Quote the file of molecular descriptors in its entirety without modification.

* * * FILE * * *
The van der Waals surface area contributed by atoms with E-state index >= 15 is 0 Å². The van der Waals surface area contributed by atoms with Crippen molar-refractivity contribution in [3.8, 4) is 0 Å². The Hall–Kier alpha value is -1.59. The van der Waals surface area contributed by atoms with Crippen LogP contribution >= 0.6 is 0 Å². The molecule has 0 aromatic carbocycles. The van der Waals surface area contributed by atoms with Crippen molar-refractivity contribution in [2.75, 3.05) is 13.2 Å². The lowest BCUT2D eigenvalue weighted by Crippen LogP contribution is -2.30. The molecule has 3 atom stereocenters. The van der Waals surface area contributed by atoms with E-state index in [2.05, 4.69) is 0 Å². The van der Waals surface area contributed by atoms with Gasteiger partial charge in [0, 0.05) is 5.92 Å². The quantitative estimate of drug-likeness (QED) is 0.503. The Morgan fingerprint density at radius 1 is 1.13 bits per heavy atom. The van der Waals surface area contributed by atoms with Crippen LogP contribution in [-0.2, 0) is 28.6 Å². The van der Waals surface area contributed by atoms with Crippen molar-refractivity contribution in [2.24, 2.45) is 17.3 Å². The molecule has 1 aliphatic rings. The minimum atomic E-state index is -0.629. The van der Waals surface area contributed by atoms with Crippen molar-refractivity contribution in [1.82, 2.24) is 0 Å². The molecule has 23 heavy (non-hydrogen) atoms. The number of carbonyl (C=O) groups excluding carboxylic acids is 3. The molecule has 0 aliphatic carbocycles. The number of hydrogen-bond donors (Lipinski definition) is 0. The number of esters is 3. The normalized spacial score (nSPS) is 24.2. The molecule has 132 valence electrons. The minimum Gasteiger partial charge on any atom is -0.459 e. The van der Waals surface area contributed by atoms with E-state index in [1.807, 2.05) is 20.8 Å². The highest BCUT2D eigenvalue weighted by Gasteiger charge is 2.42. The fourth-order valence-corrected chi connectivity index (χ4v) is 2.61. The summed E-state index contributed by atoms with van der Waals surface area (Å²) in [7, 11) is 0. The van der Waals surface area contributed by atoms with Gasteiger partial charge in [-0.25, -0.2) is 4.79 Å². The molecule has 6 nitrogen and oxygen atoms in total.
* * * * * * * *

The van der Waals surface area contributed by atoms with E-state index >= 15 is 0 Å². The van der Waals surface area contributed by atoms with Crippen molar-refractivity contribution in [3.8, 4) is 0 Å². The Hall–Kier alpha value is -1.59. The van der Waals surface area contributed by atoms with Crippen LogP contribution >= 0.6 is 0 Å². The molecule has 0 aromatic carbocycles. The van der Waals surface area contributed by atoms with Crippen molar-refractivity contribution in [2.75, 3.05) is 13.2 Å². The lowest BCUT2D eigenvalue weighted by Crippen LogP contribution is -2.30. The molecule has 3 atom stereocenters. The van der Waals surface area contributed by atoms with E-state index in [2.05, 4.69) is 0 Å². The van der Waals surface area contributed by atoms with Gasteiger partial charge in [0, 0.05) is 5.92 Å². The quantitative estimate of drug-likeness (QED) is 0.503. The Morgan fingerprint density at radius 1 is 1.13 bits per heavy atom. The van der Waals surface area contributed by atoms with Crippen LogP contribution in [-0.2, 0) is 28.6 Å². The van der Waals surface area contributed by atoms with Crippen molar-refractivity contribution in [2.24, 2.45) is 17.3 Å². The molecule has 1 aliphatic rings. The minimum atomic E-state index is -0.629. The van der Waals surface area contributed by atoms with Crippen molar-refractivity contribution in [1.82, 2.24) is 0 Å². The molecule has 23 heavy (non-hydrogen) atoms. The number of carbonyl (C=O) groups excluding carboxylic acids is 3. The molecule has 0 aliphatic carbocycles. The number of hydrogen-bond donors (Lipinski definition) is 0. The number of esters is 3. The normalized spacial score (nSPS) is 24.2. The molecule has 132 valence electrons. The minimum Gasteiger partial charge on any atom is -0.459 e. The van der Waals surface area contributed by atoms with E-state index in [1.807, 2.05) is 20.8 Å². The highest BCUT2D eigenvalue weighted by Gasteiger charge is 2.42. The fourth-order valence-corrected chi connectivity index (χ4v) is 2.61. The summed E-state index contributed by atoms with van der Waals surface area (Å²) in [7, 11) is 0. The van der Waals surface area contributed by atoms with Gasteiger partial charge in [-0.25, -0.2) is 4.79 Å². The molecule has 6 nitrogen and oxygen atoms in total.